POLISH PATENT OFFICE, DECISION OF 20 DECEMBER 2010, NO. SP. 457/08

The Patent Office of the Republic of Poland (PPO) decided on claims for the revocation of Unilever's 3D trademark due to non-use. It noted that the owner of a trademark for the shape of a bottle, including a label, cannot claim use of another trademark consisting of the same shape of the bottle but without the label by using the bottle with the label. It does not constitute an obstacle to the revocation of a trademark if the mark is reputed.

Unilever is the owner of the Polish 3D trademark registration R-134678 for the plain shape of the "Domestos" green bottle with a red cap, though without any label. It also owns other Polish and international trademarks for this bottle shape with additional features, e.g. the following mark on the right.

Please click here to view Unilever's Polish trademarks (left R-134678)

Based on its trademark R-134678, Unilever had claimed the invalidity of an industrial design for a bottle with a cap owned by Zakład Produkcji Opakowań Rosiński i S-ka sp.j. (Zakład).

Please click here to view Zakład's industrial design

The PPO invalidated the design. The Administrative Court confirmed the decision. However, the Supreme Administrative Court overruled it and returned the case to the Administrative Court which then returned it to the PPO for reconsideration.

While these proceedings were still pending, Zakład filed for the revocation of Unilever's trademark R-134678, on the ground of non-use. Zakład argued that the bottle actually used for Domestos differed from Unilever's trademark R-134678 and had a characteristic and distinctive label which attracted the attention of customers by taking up more than 50 percent of the surface. Unilever replied that the trademark was broadly used and presented a series of evidence showing that the Domestos bottle was widely advertised and recognized among the customers.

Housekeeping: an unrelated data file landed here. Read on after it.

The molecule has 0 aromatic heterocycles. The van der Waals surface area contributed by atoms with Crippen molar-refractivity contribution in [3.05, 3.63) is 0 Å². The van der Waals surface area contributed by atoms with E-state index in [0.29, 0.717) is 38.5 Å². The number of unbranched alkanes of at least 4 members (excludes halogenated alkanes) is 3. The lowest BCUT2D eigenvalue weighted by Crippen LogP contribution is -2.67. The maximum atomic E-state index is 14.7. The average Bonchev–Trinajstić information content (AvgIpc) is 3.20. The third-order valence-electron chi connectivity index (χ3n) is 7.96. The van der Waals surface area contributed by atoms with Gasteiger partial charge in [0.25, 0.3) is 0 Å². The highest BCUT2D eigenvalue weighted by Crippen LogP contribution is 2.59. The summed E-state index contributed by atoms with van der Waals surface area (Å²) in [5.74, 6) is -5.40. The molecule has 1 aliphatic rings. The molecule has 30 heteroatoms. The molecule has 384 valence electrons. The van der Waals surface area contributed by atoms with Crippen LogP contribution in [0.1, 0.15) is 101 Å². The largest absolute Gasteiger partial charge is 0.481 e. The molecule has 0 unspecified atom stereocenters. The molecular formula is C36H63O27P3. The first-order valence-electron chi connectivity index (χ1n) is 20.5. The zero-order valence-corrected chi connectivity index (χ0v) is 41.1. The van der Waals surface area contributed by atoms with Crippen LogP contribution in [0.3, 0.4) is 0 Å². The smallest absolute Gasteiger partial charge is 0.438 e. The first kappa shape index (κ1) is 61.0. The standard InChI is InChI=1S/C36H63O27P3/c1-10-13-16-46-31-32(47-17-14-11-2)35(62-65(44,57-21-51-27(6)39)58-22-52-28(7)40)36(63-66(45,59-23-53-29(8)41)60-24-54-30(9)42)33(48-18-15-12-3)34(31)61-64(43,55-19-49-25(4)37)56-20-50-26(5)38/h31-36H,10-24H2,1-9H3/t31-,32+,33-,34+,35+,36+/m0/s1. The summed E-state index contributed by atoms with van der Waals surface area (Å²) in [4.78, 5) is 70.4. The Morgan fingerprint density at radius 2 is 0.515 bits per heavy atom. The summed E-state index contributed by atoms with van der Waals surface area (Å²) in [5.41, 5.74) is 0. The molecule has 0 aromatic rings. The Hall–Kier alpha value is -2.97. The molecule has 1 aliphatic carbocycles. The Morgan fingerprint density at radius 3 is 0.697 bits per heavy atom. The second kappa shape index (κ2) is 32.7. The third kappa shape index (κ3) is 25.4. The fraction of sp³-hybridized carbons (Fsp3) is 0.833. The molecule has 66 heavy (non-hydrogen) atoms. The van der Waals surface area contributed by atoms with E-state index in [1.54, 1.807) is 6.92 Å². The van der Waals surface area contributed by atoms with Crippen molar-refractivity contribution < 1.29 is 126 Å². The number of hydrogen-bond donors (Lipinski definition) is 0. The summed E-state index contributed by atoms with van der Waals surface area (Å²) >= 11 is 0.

The PPO considered that the case was of particular importance and therefore heard it before the Adjudicative Board, composed of five members, while in general it hears matters before a three-member Board.

In its decision, the PPO held that the evidence presented by Unilever referred to the use of the bottle with a label but it did not prove use of the trademark R-134678. In fact, Unilever had substantiated use of a different trademark. The PPO stated that if two similar trademarks were registered for one company and one of them contained an additional element (a label), the trademark owner could not claim use of both trademarks if only the trademark with the label was actually used. It also emphasized that the reputation of a trademark did not justify non-use and could not be regarded as an obstacle to the revocation of the trademark.

Consequently, the PPO decided to revoke the trademark on the basis of non-use.

Under Polish Industrial Property Law, the use of a trademark covers the use of the mark varying in elements if this does not alter its distinctive character. The decision of the PPO confirms, however, that this does not apply if the trademark owner is also the owner of another trademark which differs in some features. In this case, the different form of the trademark is protected separately and its use cannot, at the same time, constitute the use of the other trademark. A different understanding would allow a company to register two similar trademarks without the obligation to use both trademarks